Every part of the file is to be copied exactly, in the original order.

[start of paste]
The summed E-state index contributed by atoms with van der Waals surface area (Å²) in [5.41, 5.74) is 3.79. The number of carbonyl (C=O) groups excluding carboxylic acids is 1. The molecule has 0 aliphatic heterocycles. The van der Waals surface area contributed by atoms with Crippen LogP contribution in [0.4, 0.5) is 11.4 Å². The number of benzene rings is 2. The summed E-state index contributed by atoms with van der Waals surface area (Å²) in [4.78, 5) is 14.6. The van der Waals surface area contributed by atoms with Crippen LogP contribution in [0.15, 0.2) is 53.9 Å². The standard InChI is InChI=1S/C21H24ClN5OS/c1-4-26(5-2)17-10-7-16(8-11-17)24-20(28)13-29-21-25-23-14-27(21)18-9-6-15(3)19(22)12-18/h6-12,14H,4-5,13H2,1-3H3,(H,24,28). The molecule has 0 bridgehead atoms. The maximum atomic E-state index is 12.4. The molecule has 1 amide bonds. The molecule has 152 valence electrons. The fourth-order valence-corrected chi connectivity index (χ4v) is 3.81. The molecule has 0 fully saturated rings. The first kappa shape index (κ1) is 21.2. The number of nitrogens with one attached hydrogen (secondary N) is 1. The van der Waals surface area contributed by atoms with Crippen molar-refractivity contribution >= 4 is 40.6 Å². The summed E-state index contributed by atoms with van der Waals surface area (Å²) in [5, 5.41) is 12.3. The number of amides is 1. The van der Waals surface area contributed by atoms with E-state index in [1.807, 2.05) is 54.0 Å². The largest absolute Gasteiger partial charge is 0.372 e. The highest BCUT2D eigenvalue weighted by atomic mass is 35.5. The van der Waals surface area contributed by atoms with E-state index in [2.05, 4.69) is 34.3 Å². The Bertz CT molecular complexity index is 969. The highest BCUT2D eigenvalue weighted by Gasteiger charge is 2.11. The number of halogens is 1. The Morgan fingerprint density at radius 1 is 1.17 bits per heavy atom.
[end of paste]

The summed E-state index contributed by atoms with van der Waals surface area (Å²) in [5.41, 5.74) is 3.79. The number of carbonyl (C=O) groups excluding carboxylic acids is 1. The molecule has 0 aliphatic heterocycles. The van der Waals surface area contributed by atoms with Crippen LogP contribution in [0.4, 0.5) is 11.4 Å². The number of benzene rings is 2. The summed E-state index contributed by atoms with van der Waals surface area (Å²) in [4.78, 5) is 14.6. The van der Waals surface area contributed by atoms with Crippen LogP contribution in [0.15, 0.2) is 53.9 Å². The standard InChI is InChI=1S/C21H24ClN5OS/c1-4-26(5-2)17-10-7-16(8-11-17)24-20(28)13-29-21-25-23-14-27(21)18-9-6-15(3)19(22)12-18/h6-12,14H,4-5,13H2,1-3H3,(H,24,28). The molecule has 0 bridgehead atoms. The maximum atomic E-state index is 12.4. The molecule has 1 amide bonds. The molecule has 152 valence electrons. The fourth-order valence-corrected chi connectivity index (χ4v) is 3.81. The molecule has 0 fully saturated rings. The first kappa shape index (κ1) is 21.2. The number of nitrogens with one attached hydrogen (secondary N) is 1. The van der Waals surface area contributed by atoms with Crippen molar-refractivity contribution >= 4 is 40.6 Å². The summed E-state index contributed by atoms with van der Waals surface area (Å²) in [5, 5.41) is 12.3. The number of amides is 1. The van der Waals surface area contributed by atoms with E-state index in [1.807, 2.05) is 54.0 Å². The largest absolute Gasteiger partial charge is 0.372 e. The highest BCUT2D eigenvalue weighted by atomic mass is 35.5. The van der Waals surface area contributed by atoms with E-state index in [2.05, 4.69) is 34.3 Å². The Bertz CT molecular complexity index is 969. The highest BCUT2D eigenvalue weighted by Gasteiger charge is 2.11. The number of halogens is 1. The Morgan fingerprint density at radius 1 is 1.17 bits per heavy atom.